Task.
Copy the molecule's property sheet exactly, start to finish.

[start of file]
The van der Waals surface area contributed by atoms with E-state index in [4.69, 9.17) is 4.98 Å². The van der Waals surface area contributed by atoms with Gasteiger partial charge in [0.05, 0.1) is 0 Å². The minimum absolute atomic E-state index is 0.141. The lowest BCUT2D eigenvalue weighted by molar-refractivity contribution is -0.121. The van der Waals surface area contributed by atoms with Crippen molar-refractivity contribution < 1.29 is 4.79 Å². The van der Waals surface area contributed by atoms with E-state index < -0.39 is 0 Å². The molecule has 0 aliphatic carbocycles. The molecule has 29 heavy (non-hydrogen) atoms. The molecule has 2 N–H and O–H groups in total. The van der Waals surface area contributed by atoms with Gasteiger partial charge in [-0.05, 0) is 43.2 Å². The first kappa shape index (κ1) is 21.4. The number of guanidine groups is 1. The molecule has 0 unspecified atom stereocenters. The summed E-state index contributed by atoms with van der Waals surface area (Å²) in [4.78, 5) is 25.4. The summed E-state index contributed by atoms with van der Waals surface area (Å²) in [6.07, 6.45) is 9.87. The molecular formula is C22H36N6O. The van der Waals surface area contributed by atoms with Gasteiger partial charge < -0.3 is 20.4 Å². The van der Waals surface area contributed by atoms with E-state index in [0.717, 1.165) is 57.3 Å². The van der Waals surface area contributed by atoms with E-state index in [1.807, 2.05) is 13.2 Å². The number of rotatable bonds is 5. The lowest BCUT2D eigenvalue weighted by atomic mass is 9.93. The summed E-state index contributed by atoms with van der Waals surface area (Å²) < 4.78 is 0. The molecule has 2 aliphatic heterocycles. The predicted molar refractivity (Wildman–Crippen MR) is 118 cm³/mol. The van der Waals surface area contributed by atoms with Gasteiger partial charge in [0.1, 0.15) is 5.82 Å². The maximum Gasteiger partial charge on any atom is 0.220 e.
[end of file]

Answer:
The van der Waals surface area contributed by atoms with E-state index in [4.69, 9.17) is 4.98 Å². The van der Waals surface area contributed by atoms with Gasteiger partial charge in [0.05, 0.1) is 0 Å². The minimum absolute atomic E-state index is 0.141. The lowest BCUT2D eigenvalue weighted by molar-refractivity contribution is -0.121. The van der Waals surface area contributed by atoms with Crippen molar-refractivity contribution < 1.29 is 4.79 Å². The van der Waals surface area contributed by atoms with E-state index < -0.39 is 0 Å². The molecule has 0 aliphatic carbocycles. The molecule has 29 heavy (non-hydrogen) atoms. The molecule has 2 N–H and O–H groups in total. The van der Waals surface area contributed by atoms with Gasteiger partial charge in [-0.05, 0) is 43.2 Å². The first kappa shape index (κ1) is 21.4. The number of guanidine groups is 1. The molecule has 0 unspecified atom stereocenters. The summed E-state index contributed by atoms with van der Waals surface area (Å²) in [4.78, 5) is 25.4. The summed E-state index contributed by atoms with van der Waals surface area (Å²) in [6.07, 6.45) is 9.87. The molecular formula is C22H36N6O. The van der Waals surface area contributed by atoms with Gasteiger partial charge < -0.3 is 20.4 Å². The van der Waals surface area contributed by atoms with E-state index in [0.717, 1.165) is 57.3 Å². The van der Waals surface area contributed by atoms with E-state index in [1.807, 2.05) is 13.2 Å². The number of rotatable bonds is 5. The lowest BCUT2D eigenvalue weighted by atomic mass is 9.93. The summed E-state index contributed by atoms with van der Waals surface area (Å²) < 4.78 is 0. The molecule has 2 aliphatic heterocycles. The predicted molar refractivity (Wildman–Crippen MR) is 118 cm³/mol. The van der Waals surface area contributed by atoms with Gasteiger partial charge in [0.1, 0.15) is 5.82 Å². The maximum Gasteiger partial charge on any atom is 0.220 e.